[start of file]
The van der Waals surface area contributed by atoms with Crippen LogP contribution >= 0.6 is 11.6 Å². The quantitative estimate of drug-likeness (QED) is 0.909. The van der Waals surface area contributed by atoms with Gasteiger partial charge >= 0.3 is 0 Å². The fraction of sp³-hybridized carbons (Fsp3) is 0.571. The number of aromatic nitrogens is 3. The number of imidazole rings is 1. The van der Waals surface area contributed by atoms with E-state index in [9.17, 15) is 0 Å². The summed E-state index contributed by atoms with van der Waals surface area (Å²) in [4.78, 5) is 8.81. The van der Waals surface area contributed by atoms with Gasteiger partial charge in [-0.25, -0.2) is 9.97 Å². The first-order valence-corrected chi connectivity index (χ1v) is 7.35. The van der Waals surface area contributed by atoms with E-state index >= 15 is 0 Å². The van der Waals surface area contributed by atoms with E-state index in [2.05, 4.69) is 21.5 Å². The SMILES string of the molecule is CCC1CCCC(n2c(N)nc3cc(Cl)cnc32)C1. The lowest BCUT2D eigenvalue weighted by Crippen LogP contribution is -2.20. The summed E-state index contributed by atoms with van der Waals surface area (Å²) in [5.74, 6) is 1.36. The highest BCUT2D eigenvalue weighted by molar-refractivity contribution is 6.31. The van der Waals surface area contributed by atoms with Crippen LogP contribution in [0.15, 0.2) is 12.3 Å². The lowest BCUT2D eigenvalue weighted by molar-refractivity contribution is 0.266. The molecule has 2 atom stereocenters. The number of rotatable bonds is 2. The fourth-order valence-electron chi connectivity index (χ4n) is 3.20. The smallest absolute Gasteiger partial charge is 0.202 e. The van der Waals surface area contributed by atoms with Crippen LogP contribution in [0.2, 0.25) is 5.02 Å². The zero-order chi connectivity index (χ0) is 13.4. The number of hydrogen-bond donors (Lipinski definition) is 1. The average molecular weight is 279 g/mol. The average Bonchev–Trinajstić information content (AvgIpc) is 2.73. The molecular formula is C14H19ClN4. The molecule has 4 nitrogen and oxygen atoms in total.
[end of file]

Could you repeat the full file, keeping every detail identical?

The van der Waals surface area contributed by atoms with Crippen LogP contribution >= 0.6 is 11.6 Å². The quantitative estimate of drug-likeness (QED) is 0.909. The van der Waals surface area contributed by atoms with Gasteiger partial charge >= 0.3 is 0 Å². The fraction of sp³-hybridized carbons (Fsp3) is 0.571. The number of aromatic nitrogens is 3. The number of imidazole rings is 1. The van der Waals surface area contributed by atoms with E-state index in [9.17, 15) is 0 Å². The summed E-state index contributed by atoms with van der Waals surface area (Å²) in [4.78, 5) is 8.81. The van der Waals surface area contributed by atoms with Gasteiger partial charge in [-0.25, -0.2) is 9.97 Å². The first-order valence-corrected chi connectivity index (χ1v) is 7.35. The van der Waals surface area contributed by atoms with E-state index >= 15 is 0 Å². The van der Waals surface area contributed by atoms with E-state index in [2.05, 4.69) is 21.5 Å². The SMILES string of the molecule is CCC1CCCC(n2c(N)nc3cc(Cl)cnc32)C1. The lowest BCUT2D eigenvalue weighted by Crippen LogP contribution is -2.20. The summed E-state index contributed by atoms with van der Waals surface area (Å²) in [5.74, 6) is 1.36. The highest BCUT2D eigenvalue weighted by molar-refractivity contribution is 6.31. The van der Waals surface area contributed by atoms with Crippen LogP contribution in [0.15, 0.2) is 12.3 Å². The lowest BCUT2D eigenvalue weighted by molar-refractivity contribution is 0.266. The molecule has 2 atom stereocenters. The number of rotatable bonds is 2. The fourth-order valence-electron chi connectivity index (χ4n) is 3.20. The smallest absolute Gasteiger partial charge is 0.202 e. The van der Waals surface area contributed by atoms with Crippen LogP contribution in [0.2, 0.25) is 5.02 Å². The zero-order chi connectivity index (χ0) is 13.4. The number of hydrogen-bond donors (Lipinski definition) is 1. The average molecular weight is 279 g/mol. The average Bonchev–Trinajstić information content (AvgIpc) is 2.73. The molecular formula is C14H19ClN4. The molecule has 4 nitrogen and oxygen atoms in total.